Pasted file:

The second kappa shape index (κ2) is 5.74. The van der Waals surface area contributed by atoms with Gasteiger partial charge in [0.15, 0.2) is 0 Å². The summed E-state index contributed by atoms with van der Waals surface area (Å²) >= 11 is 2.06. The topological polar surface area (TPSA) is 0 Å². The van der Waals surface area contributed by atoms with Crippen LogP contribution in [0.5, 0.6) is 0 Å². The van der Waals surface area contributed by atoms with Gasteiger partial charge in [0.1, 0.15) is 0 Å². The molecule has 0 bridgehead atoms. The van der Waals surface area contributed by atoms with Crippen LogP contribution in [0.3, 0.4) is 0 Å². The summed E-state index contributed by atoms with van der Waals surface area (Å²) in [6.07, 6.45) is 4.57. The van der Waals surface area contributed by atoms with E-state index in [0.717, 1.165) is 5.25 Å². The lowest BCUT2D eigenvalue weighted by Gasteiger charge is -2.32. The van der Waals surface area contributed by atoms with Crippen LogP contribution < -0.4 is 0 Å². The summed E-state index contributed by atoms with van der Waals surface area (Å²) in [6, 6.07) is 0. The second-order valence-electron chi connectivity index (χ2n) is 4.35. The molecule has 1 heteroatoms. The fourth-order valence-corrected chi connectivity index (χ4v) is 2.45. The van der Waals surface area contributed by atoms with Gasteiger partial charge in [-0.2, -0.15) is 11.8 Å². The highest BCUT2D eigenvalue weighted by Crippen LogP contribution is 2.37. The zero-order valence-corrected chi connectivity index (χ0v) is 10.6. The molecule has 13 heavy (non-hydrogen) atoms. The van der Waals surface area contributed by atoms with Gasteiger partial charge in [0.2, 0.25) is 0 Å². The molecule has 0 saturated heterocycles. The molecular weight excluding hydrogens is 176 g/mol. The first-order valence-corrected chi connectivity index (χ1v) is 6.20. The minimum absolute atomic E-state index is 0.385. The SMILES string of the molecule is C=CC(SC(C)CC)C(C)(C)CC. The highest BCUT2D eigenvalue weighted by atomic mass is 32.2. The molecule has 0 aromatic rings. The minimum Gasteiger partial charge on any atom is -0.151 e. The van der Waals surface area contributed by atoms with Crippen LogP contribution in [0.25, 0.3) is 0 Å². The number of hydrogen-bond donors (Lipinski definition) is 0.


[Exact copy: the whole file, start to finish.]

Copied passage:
The second kappa shape index (κ2) is 5.74. The van der Waals surface area contributed by atoms with Gasteiger partial charge in [0.15, 0.2) is 0 Å². The summed E-state index contributed by atoms with van der Waals surface area (Å²) >= 11 is 2.06. The topological polar surface area (TPSA) is 0 Å². The van der Waals surface area contributed by atoms with Crippen LogP contribution in [0.5, 0.6) is 0 Å². The van der Waals surface area contributed by atoms with Gasteiger partial charge in [0.1, 0.15) is 0 Å². The molecule has 0 bridgehead atoms. The van der Waals surface area contributed by atoms with Crippen LogP contribution in [0.3, 0.4) is 0 Å². The summed E-state index contributed by atoms with van der Waals surface area (Å²) in [6.07, 6.45) is 4.57. The van der Waals surface area contributed by atoms with E-state index in [0.717, 1.165) is 5.25 Å². The lowest BCUT2D eigenvalue weighted by Gasteiger charge is -2.32. The van der Waals surface area contributed by atoms with Crippen LogP contribution < -0.4 is 0 Å². The summed E-state index contributed by atoms with van der Waals surface area (Å²) in [6, 6.07) is 0. The second-order valence-electron chi connectivity index (χ2n) is 4.35. The molecule has 1 heteroatoms. The fourth-order valence-corrected chi connectivity index (χ4v) is 2.45. The van der Waals surface area contributed by atoms with Gasteiger partial charge in [-0.2, -0.15) is 11.8 Å². The highest BCUT2D eigenvalue weighted by Crippen LogP contribution is 2.37. The zero-order valence-corrected chi connectivity index (χ0v) is 10.6. The molecule has 13 heavy (non-hydrogen) atoms. The van der Waals surface area contributed by atoms with Gasteiger partial charge in [0.2, 0.25) is 0 Å². The molecule has 0 saturated heterocycles. The molecular weight excluding hydrogens is 176 g/mol. The first-order valence-corrected chi connectivity index (χ1v) is 6.20. The minimum absolute atomic E-state index is 0.385. The SMILES string of the molecule is C=CC(SC(C)CC)C(C)(C)CC. The highest BCUT2D eigenvalue weighted by atomic mass is 32.2. The molecule has 0 aromatic rings. The minimum Gasteiger partial charge on any atom is -0.151 e. The van der Waals surface area contributed by atoms with Crippen LogP contribution in [0.25, 0.3) is 0 Å². The number of hydrogen-bond donors (Lipinski definition) is 0.